While many Floridians have been bundled up and hunkered down thanks to the repeated cold fronts, our sailors at MRPF have been making the most of the breeze!
The recreational sailing program enjoyed the final Sunday Funday of the winter in late January. Eight sailors, in a variety of boats, set a course for the floating dock at Emerson Point Preserve. We had a lot of fun exploring the trails for a few minutes before sailing back up the river. We are looking forward to resuming our recreational sailing program this month for the spring season.
In addition to joining in the Sunday rec sails, our 420 sailors have been busy representing MRPF around the state at regattas. James Freund and Brodie Hausman, both 14 years old, have been hard at work learning the ins and outs of their boat. They have tackled adversity at each regatta with creativity and endurance. Starting with a broken halyard at the Jenson Beach Crossroads Regatta – these sailors figured out they could compensate by using the trapeze upwind to keep the boat flat. Factor in the strong breeze all weekend and the cold weather, they overcame the obstacles and finished in the middle of the fleet, in spite of it all. Considering this was their first official 420 regatta, this is a huge accomplishment!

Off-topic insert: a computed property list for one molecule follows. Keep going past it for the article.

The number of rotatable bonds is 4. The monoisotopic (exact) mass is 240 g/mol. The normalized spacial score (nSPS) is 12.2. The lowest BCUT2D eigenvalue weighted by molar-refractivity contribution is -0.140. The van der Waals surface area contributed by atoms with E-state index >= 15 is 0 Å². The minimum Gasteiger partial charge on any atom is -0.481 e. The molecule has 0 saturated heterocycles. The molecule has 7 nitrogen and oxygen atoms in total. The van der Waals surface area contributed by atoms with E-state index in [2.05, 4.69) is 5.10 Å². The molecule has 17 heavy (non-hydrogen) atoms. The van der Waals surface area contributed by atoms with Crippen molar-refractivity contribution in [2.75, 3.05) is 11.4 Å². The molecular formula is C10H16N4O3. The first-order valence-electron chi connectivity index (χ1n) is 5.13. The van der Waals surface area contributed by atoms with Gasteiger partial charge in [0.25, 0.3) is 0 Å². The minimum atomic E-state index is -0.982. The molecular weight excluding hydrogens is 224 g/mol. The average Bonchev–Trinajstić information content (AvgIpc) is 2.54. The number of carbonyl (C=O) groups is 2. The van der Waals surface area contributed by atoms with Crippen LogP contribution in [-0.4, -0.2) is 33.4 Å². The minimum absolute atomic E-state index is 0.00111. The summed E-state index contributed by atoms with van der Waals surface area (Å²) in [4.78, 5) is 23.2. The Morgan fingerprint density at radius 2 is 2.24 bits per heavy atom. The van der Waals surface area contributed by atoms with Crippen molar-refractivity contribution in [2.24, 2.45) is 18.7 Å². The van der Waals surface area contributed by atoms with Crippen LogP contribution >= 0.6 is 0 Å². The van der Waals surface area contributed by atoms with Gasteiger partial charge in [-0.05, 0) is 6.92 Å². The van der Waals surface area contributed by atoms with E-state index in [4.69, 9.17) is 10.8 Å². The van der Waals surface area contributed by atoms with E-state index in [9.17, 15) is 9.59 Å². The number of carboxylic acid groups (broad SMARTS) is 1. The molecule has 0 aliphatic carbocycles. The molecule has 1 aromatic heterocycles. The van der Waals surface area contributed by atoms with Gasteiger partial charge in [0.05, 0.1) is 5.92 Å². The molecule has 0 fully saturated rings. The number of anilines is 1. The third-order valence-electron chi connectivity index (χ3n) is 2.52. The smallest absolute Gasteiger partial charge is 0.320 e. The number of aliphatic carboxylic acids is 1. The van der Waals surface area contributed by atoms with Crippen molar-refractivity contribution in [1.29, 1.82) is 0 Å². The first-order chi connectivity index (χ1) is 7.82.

After Jenson Beach, they ventured north to the Clearwater 420 Open for some big wave and heavy air racing. This was their first regatta in the spinnaker class and they were competing against 16 & 17 year old sailors. Day one was what we like to call “survival mode” – with winds gusting over 15 knots, waves breaking in the Gulf, and cold temperatures. James & Brodie endured the conditions and gave it their all. During the 3rd race of the day, they experienced a broken spinnaker sheet and were allowed to race in the non-spinnaker class for the 4th and final race of the day, where they landed a first place.